A new book, co-edited by a University of Worcester academic, aims to help people living with dementia to continue to enjoy leisure activities.
The book, Leisure and Everyday Life with Dementia, challenges readers to consider the role of leisure activities beyond their potential for therapeutic benefit and emphasises how leisure offers people living with dementia an opportunity to feel normality and a continuation of everyday life. It also explores the role of society in enabling this through giving equal chances to make choices about how, when and where people participate.
The book has been edited by Dr Chris Russell, Senior Lecturer in the University of Worcester’s Association for Dementia Studies, along with Dr Karen Gray, who completed her PhD at the Association for Dementia Studies and is now a researcher at the University of Bristol, and Jane Twigg, who is herself living with dementia. Jane’s vision of leisure as life-enhancing and open to all people living with dementia as a right has guided its creation.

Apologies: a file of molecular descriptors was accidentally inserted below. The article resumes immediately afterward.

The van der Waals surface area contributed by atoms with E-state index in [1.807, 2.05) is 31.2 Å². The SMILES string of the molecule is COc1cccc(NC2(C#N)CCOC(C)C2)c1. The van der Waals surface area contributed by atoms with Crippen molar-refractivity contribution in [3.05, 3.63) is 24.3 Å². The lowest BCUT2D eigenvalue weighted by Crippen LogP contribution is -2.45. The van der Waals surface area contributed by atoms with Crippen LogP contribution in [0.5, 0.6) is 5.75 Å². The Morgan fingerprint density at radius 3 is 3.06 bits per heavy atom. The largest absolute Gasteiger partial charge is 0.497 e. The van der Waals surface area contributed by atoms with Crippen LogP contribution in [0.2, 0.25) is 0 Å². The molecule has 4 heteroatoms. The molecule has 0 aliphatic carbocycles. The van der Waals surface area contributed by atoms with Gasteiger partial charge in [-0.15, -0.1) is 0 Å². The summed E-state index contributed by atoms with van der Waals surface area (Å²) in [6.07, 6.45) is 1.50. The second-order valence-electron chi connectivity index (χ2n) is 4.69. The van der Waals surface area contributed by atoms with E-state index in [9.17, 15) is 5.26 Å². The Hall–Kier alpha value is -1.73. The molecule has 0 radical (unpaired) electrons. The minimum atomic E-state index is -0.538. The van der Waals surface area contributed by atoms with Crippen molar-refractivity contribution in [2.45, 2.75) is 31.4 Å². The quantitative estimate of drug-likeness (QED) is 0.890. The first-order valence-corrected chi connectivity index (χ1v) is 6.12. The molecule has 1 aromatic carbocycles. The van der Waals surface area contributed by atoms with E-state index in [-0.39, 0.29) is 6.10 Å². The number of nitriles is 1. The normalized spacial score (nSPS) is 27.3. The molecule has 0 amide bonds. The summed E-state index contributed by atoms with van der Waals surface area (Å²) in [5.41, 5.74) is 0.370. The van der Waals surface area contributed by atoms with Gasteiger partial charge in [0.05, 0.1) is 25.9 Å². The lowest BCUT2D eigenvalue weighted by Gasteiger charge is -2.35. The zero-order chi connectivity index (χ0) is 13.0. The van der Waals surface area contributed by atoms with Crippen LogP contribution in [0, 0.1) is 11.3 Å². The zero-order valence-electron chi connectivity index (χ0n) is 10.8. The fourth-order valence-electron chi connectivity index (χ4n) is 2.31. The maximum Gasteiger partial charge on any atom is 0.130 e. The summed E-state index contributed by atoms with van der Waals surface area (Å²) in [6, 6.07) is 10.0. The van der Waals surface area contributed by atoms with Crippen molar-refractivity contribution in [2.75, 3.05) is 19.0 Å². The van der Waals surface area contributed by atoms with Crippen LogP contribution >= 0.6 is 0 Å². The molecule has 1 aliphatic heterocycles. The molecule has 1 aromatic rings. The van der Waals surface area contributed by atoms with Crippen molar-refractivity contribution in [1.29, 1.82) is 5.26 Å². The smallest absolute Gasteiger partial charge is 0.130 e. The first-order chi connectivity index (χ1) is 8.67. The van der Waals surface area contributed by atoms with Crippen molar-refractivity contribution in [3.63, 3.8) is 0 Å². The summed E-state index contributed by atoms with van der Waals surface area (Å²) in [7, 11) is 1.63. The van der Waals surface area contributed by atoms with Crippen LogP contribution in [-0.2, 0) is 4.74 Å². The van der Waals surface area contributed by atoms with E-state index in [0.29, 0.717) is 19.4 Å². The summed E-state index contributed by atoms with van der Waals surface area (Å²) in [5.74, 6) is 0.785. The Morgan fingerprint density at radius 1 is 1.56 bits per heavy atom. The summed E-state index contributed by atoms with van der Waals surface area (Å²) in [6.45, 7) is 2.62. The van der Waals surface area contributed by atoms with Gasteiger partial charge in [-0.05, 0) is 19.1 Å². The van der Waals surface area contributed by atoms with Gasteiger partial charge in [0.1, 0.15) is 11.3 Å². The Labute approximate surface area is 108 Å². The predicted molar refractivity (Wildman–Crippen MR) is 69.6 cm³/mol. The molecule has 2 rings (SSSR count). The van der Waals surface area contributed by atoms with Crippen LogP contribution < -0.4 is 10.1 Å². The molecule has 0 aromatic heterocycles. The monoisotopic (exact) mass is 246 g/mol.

Dr Chris Russell, whose PhD centred on leisure and dementia, said: “This is the first time that an edited collection has been brought together to examine this topic. Contributors from multiple disciplines discuss areas including sports, arts and culture, travel, nature, and the online world.
“Chapters unpick the diverse implications for care and provision of dementia and leisure services, for research, and for society more generally. They present frameworks for understanding leisure opportunities in research and recommendations for implementing them in practice.”
The book is aimed at anyone whose study or work in nursing or social care, occupational therapy, social work, arts therapies, arts, health and wellbeing, sports and exercise, or gerontology, includes an interest in dementia.
It includes an accessible summary and a ‘what does this mean in practice?’ section at the end of each chapter. The book is being published by Open University Press and will hit the shelves in August.